About Arthur Rackham
Arthur Rackham was born September 19, 1867, in London, England. He studied at the Lambeth School of Art, was elected to membership in The Royal Watercolour Society and the Société Nationale des Beaux Arts, and became Master of the Art Workers' Guild. Books he illustrated include Rip Van Winkle (1905), Peter Pan in Kensington Gardens (1906), Alice in Wonderland (1907), and many other children's books and classics throughout the years until his death in 1939. His last work, The Wind in the Willows, was published posthumously. He won gold medals at Milan (1906) and Barcelona (1911), and his books and original art are now collected worldwide.
"In imagination, draftsmanship and colour-blending, his work stands alone. His deep understanding of the spirit of myth, fable, and folklore affords him a transcendent range of expression." [Arthur Rackham, a Bibliography, by Sarah Briggs Latimore and Grace Clark Haskell, Los Angeles, Suttonhouse, 1936]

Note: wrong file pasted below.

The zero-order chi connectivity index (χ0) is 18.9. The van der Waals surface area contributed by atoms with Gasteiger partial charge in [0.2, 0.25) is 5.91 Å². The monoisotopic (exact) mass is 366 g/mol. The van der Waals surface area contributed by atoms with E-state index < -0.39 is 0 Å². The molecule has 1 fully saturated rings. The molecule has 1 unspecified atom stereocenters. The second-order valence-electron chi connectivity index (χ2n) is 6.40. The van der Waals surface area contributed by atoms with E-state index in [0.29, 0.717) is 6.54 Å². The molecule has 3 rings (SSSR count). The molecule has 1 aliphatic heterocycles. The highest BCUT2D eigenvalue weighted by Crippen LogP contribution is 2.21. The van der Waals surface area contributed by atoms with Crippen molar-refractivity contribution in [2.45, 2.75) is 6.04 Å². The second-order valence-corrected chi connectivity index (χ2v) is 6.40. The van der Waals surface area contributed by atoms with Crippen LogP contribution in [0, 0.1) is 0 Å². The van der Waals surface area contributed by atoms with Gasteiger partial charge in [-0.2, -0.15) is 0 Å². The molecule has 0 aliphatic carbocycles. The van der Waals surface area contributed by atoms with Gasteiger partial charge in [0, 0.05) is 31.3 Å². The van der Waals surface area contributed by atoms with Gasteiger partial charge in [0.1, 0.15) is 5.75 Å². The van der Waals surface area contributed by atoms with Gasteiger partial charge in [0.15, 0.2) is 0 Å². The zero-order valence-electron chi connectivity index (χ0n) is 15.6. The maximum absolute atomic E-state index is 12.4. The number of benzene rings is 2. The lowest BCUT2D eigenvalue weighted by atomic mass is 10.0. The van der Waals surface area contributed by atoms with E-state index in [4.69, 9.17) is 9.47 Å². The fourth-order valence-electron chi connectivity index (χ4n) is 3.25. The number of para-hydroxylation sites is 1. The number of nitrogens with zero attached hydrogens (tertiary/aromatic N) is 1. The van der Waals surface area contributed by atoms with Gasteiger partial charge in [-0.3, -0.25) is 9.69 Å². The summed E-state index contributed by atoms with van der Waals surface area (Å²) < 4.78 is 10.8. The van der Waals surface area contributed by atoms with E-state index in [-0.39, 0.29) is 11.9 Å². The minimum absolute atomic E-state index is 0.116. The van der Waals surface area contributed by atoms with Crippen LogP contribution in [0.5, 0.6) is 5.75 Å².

Rackham has been called "the leading decorative illustrator of the Edwardian period.... We see him.... in 1905 at the outset of twenty years of the most prolific and prosperous creative work ever enjoyed by an English illustrator." [Arthur Rackham, His Life and Work, by Derek Hudson, Charles Scribner's Sons, New York, 1960]
"Rackham's illustrations to Grimm, Hans Andersen or Poe show him at his most imaginative and observant of human nature, while his gnomes, fairies and gnarled anthropomorphic trees in Peter Pan in Kensington Gardens or A Midsummer Night's Dream represent his more fantastic side.... He was - and remains - a soloist in front of an orchestra, a player with the responsibility to interpret and add a personal lustre to great works with variations of infinite subtlety and grace." [Arthur Rackham: A Life with Illustration, by James Hamilton, Pavilion Books, Ltd., London, 1990; published in New York by Arcade Publishing, Inc. as Arthur Rackham, A Biography]
For additional biographical information on Arthur Rackham please visit our Rackham Links page.